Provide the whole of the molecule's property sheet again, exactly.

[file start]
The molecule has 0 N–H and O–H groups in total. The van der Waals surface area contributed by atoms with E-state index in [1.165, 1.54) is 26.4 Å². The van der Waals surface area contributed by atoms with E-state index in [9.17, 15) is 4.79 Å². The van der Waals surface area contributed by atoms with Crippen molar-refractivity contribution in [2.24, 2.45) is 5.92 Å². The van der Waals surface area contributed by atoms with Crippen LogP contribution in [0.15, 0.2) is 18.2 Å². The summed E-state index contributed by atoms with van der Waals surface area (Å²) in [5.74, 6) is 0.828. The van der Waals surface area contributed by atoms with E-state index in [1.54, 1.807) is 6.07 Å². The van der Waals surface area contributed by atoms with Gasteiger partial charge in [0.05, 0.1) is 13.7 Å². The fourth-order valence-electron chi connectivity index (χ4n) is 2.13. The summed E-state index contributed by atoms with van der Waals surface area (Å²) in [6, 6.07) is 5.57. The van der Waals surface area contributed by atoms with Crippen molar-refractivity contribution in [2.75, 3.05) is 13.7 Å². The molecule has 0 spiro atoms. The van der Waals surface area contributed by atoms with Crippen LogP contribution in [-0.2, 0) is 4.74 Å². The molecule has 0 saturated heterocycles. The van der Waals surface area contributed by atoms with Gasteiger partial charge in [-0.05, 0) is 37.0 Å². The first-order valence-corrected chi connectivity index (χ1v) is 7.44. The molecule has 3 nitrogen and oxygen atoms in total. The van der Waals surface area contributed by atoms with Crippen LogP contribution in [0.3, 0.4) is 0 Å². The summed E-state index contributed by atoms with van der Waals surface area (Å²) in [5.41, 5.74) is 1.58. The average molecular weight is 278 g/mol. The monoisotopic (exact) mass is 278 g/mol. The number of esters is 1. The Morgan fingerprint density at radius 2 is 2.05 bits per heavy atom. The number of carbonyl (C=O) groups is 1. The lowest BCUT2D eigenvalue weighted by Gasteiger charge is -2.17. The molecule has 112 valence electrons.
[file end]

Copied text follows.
The molecule has 0 N–H and O–H groups in total. The van der Waals surface area contributed by atoms with E-state index in [1.165, 1.54) is 26.4 Å². The van der Waals surface area contributed by atoms with E-state index in [9.17, 15) is 4.79 Å². The van der Waals surface area contributed by atoms with Crippen molar-refractivity contribution in [2.24, 2.45) is 5.92 Å². The van der Waals surface area contributed by atoms with Crippen LogP contribution in [0.15, 0.2) is 18.2 Å². The summed E-state index contributed by atoms with van der Waals surface area (Å²) in [5.74, 6) is 0.828. The van der Waals surface area contributed by atoms with E-state index in [1.54, 1.807) is 6.07 Å². The van der Waals surface area contributed by atoms with Gasteiger partial charge in [0.05, 0.1) is 13.7 Å². The fourth-order valence-electron chi connectivity index (χ4n) is 2.13. The summed E-state index contributed by atoms with van der Waals surface area (Å²) in [6, 6.07) is 5.57. The van der Waals surface area contributed by atoms with Crippen molar-refractivity contribution in [2.75, 3.05) is 13.7 Å². The molecule has 0 spiro atoms. The van der Waals surface area contributed by atoms with Crippen LogP contribution in [-0.2, 0) is 4.74 Å². The molecule has 0 saturated heterocycles. The van der Waals surface area contributed by atoms with Gasteiger partial charge in [-0.05, 0) is 37.0 Å². The first-order valence-corrected chi connectivity index (χ1v) is 7.44. The molecule has 3 nitrogen and oxygen atoms in total. The van der Waals surface area contributed by atoms with Crippen LogP contribution in [0.3, 0.4) is 0 Å². The summed E-state index contributed by atoms with van der Waals surface area (Å²) in [5.41, 5.74) is 1.58. The average molecular weight is 278 g/mol. The monoisotopic (exact) mass is 278 g/mol. The number of esters is 1. The Morgan fingerprint density at radius 2 is 2.05 bits per heavy atom. The number of carbonyl (C=O) groups is 1. The lowest BCUT2D eigenvalue weighted by Gasteiger charge is -2.17. The molecule has 112 valence electrons.